What is There to Worry About? (Fall Edition)

Markets have pulled back over the past few weeks, with more volatility in both directions last week, based on a variety of converging concerns (not listed in any order of severity).

Peak growth. Following the historic economic pullback in 2020, the depths of which had not been seen since the Great Depression, the subsequent recovery in economic and corporate earnings growth has equally fast and dramatic. But it has to level off sometime, at least to a more normal trajectory, and that seems to be starting now. This year’s growth rate remains higher than average, and is expected to remain so into next year, but not at the same extreme rate from last year’s trough.

This is not only happening in the U.S., but also in other regions, such as China—which was seen as having an early handle on Covid, limiting the economic destruction, and speeding up the recovery time. In business cycles, an early start can also come with an early ending, and it appears that Chinese growth has begun to decelerate. As China remains a significant growth engine for global growth, this slowing has been viewed especially negatively, especially when coupled with U.S.-China political tensions. An unwinding of debt-fueled and speculative excesses, such as with the property developer Evergrande, have also caused sentiment to weaken. The risk of spillover from that firm’s problems to other companies, sectors, or worse, globally doesn’t appear to be high (unlike a feared 2008-like ‘Lehman moment’ from sub-prime mortgages), but a pullback in speculative capital can be a sign of a change in investor mood. There could be other Evergrandes in the Chinese economy, requiring government attention and resources to resolve. That said, absolute growth in developed nations remains positive, which is a cornerstone for equity earnings growth—the important driver of long-term returns.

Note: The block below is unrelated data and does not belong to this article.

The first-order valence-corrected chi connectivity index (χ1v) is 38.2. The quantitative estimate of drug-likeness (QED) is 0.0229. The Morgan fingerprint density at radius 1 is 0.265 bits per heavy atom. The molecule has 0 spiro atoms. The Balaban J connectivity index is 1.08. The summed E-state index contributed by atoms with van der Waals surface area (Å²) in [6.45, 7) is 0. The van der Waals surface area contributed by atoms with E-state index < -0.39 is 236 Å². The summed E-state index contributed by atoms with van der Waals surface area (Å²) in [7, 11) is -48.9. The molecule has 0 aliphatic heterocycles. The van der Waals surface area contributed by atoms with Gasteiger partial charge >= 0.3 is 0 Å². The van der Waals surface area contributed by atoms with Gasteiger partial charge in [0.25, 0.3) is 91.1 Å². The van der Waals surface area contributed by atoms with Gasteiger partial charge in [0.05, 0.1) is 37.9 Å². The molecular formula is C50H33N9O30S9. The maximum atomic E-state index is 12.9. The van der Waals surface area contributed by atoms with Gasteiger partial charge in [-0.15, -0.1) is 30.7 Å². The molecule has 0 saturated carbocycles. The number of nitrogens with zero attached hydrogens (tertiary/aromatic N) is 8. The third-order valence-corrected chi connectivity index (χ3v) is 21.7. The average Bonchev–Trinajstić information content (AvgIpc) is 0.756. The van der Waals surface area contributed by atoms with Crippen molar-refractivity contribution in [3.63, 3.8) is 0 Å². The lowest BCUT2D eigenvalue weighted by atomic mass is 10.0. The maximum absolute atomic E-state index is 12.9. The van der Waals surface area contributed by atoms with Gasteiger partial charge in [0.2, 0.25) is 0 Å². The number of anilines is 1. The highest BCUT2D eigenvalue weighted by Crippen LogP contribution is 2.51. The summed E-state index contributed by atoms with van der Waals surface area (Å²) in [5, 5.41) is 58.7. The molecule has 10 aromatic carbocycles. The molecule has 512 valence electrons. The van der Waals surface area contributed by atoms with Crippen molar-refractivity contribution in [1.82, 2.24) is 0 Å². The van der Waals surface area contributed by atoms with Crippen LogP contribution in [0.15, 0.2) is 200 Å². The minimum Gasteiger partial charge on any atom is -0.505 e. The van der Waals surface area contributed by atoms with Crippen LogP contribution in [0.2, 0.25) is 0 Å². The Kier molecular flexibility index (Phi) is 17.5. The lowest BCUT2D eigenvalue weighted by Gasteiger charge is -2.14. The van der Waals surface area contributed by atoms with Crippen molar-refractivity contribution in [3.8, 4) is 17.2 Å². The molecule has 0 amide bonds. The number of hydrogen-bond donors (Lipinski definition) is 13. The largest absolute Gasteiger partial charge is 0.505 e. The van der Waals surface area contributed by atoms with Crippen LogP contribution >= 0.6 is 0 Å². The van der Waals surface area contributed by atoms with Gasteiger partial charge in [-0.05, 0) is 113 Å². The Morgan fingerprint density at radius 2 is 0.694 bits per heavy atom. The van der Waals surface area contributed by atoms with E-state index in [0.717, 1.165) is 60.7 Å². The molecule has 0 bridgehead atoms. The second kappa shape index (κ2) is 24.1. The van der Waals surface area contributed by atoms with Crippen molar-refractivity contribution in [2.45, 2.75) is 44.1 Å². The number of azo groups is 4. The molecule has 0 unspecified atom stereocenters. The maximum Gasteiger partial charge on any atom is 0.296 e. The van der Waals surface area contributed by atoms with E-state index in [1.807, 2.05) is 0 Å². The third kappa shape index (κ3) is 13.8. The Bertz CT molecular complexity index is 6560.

‘Minsky moment.’ This term was named after economist Hyman Minsky, who described the conditions of rising financial instability needed for such a moment to eventually happen. It refers to the end of some business cycles first fueled by normal improving fundamentals, but in the final stages by excessive speculation—usually fueled by leverage. Abstract chaos theorists have tried to model sandpiles or mountain avalanches in the physical world, in attempts to draw parallels with financial volatility episodes. What does the grain of sand look like that finally causes the avalanche (real or financial)? Timing of events has been concluded as largely random or unpredictable, but instability from ‘steeper inclines’ raises their probability. Compared to some prior cycles, the valuation of financial assets is currently richer in some areas than others, but doesn’t seem to point to a broader economic bubble generally. Those types of bubbles can end tragically when there are no speculators left willing or able to buy assets. Whether sentiment is that buoyant today is debatable, with very large and persistent money market mutual fund balances. Additionally, intervention in asset markets by global central banks has created distortions that make normal assessment of risk more difficult, due to the perception that they’ll come to the ‘rescue’ as needed. However, several so-called ‘micro-bubbles’ have been identified, in such areas as cryptocurrency, meme stocks, SPACs, etc., but this is different than every asset class being affected equally.